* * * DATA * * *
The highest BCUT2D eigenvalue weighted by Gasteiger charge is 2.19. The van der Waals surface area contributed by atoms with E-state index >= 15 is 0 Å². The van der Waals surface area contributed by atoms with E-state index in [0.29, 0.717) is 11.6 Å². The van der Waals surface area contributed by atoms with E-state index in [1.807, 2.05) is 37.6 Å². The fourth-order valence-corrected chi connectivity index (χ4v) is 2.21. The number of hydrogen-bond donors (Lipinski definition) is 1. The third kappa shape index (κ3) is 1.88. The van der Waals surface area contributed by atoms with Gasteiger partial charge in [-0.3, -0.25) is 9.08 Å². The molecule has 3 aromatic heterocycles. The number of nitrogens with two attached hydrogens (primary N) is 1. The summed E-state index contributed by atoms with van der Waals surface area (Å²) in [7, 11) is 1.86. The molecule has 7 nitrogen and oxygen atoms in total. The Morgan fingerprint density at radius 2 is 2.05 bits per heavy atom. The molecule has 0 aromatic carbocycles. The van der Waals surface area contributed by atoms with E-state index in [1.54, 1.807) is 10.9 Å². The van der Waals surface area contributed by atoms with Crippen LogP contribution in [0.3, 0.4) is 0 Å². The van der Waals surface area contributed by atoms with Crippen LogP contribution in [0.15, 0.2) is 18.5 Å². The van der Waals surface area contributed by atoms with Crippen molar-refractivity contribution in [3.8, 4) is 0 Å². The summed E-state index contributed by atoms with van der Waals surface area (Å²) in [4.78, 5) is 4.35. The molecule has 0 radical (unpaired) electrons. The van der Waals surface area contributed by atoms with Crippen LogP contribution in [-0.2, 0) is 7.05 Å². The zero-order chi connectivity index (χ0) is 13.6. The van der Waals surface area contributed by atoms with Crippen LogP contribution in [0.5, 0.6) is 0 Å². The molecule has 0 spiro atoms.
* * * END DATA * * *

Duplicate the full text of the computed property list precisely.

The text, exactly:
The highest BCUT2D eigenvalue weighted by Gasteiger charge is 2.19. The van der Waals surface area contributed by atoms with E-state index >= 15 is 0 Å². The van der Waals surface area contributed by atoms with E-state index in [0.29, 0.717) is 11.6 Å². The van der Waals surface area contributed by atoms with E-state index in [1.807, 2.05) is 37.6 Å². The fourth-order valence-corrected chi connectivity index (χ4v) is 2.21. The number of hydrogen-bond donors (Lipinski definition) is 1. The third kappa shape index (κ3) is 1.88. The van der Waals surface area contributed by atoms with Gasteiger partial charge in [-0.3, -0.25) is 9.08 Å². The molecule has 3 aromatic heterocycles. The number of nitrogens with two attached hydrogens (primary N) is 1. The summed E-state index contributed by atoms with van der Waals surface area (Å²) in [7, 11) is 1.86. The molecule has 7 nitrogen and oxygen atoms in total. The Morgan fingerprint density at radius 2 is 2.05 bits per heavy atom. The molecule has 0 aromatic carbocycles. The van der Waals surface area contributed by atoms with E-state index in [1.54, 1.807) is 10.9 Å². The van der Waals surface area contributed by atoms with Crippen LogP contribution in [0.3, 0.4) is 0 Å². The van der Waals surface area contributed by atoms with Crippen LogP contribution in [0.15, 0.2) is 18.5 Å². The van der Waals surface area contributed by atoms with Crippen molar-refractivity contribution in [3.8, 4) is 0 Å². The summed E-state index contributed by atoms with van der Waals surface area (Å²) in [4.78, 5) is 4.35. The molecule has 0 radical (unpaired) electrons. The van der Waals surface area contributed by atoms with Crippen LogP contribution in [-0.2, 0) is 7.05 Å². The zero-order chi connectivity index (χ0) is 13.6. The van der Waals surface area contributed by atoms with Crippen LogP contribution in [0.5, 0.6) is 0 Å². The molecule has 0 spiro atoms.